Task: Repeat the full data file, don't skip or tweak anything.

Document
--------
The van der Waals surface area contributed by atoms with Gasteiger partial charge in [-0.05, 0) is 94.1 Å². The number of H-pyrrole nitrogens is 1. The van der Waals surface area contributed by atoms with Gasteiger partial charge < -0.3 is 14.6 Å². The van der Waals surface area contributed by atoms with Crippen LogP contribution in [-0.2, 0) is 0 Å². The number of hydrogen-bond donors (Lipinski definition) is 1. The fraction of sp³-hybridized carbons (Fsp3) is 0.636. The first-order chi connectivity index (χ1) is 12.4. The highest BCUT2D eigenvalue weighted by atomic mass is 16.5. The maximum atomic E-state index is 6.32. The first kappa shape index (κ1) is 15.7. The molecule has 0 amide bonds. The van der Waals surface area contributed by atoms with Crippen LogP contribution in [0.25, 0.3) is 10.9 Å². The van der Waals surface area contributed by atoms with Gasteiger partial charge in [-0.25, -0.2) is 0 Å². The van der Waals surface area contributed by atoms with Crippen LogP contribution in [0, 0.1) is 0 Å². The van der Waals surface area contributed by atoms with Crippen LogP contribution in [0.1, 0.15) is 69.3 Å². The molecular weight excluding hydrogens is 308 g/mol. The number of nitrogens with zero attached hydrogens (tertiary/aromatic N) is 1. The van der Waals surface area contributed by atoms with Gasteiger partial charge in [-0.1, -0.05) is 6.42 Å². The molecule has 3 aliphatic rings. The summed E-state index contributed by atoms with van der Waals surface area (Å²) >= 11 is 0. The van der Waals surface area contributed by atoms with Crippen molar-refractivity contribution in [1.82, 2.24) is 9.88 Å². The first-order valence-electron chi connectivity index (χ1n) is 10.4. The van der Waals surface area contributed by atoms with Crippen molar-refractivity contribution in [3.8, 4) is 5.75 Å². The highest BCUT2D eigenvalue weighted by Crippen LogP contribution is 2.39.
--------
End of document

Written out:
The van der Waals surface area contributed by atoms with Gasteiger partial charge in [-0.05, 0) is 94.1 Å². The number of H-pyrrole nitrogens is 1. The van der Waals surface area contributed by atoms with Gasteiger partial charge < -0.3 is 14.6 Å². The van der Waals surface area contributed by atoms with Crippen LogP contribution in [-0.2, 0) is 0 Å². The number of hydrogen-bond donors (Lipinski definition) is 1. The fraction of sp³-hybridized carbons (Fsp3) is 0.636. The first-order chi connectivity index (χ1) is 12.4. The highest BCUT2D eigenvalue weighted by atomic mass is 16.5. The maximum atomic E-state index is 6.32. The first kappa shape index (κ1) is 15.7. The molecule has 0 amide bonds. The van der Waals surface area contributed by atoms with Crippen LogP contribution in [0.25, 0.3) is 10.9 Å². The van der Waals surface area contributed by atoms with Gasteiger partial charge in [-0.25, -0.2) is 0 Å². The van der Waals surface area contributed by atoms with Crippen LogP contribution in [0, 0.1) is 0 Å². The van der Waals surface area contributed by atoms with Crippen LogP contribution in [0.1, 0.15) is 69.3 Å². The molecular weight excluding hydrogens is 308 g/mol. The number of nitrogens with zero attached hydrogens (tertiary/aromatic N) is 1. The van der Waals surface area contributed by atoms with Gasteiger partial charge in [-0.1, -0.05) is 6.42 Å². The molecule has 3 aliphatic rings. The summed E-state index contributed by atoms with van der Waals surface area (Å²) >= 11 is 0. The van der Waals surface area contributed by atoms with Crippen molar-refractivity contribution in [1.82, 2.24) is 9.88 Å². The first-order valence-electron chi connectivity index (χ1n) is 10.4. The van der Waals surface area contributed by atoms with Crippen molar-refractivity contribution in [3.8, 4) is 5.75 Å². The highest BCUT2D eigenvalue weighted by Crippen LogP contribution is 2.39.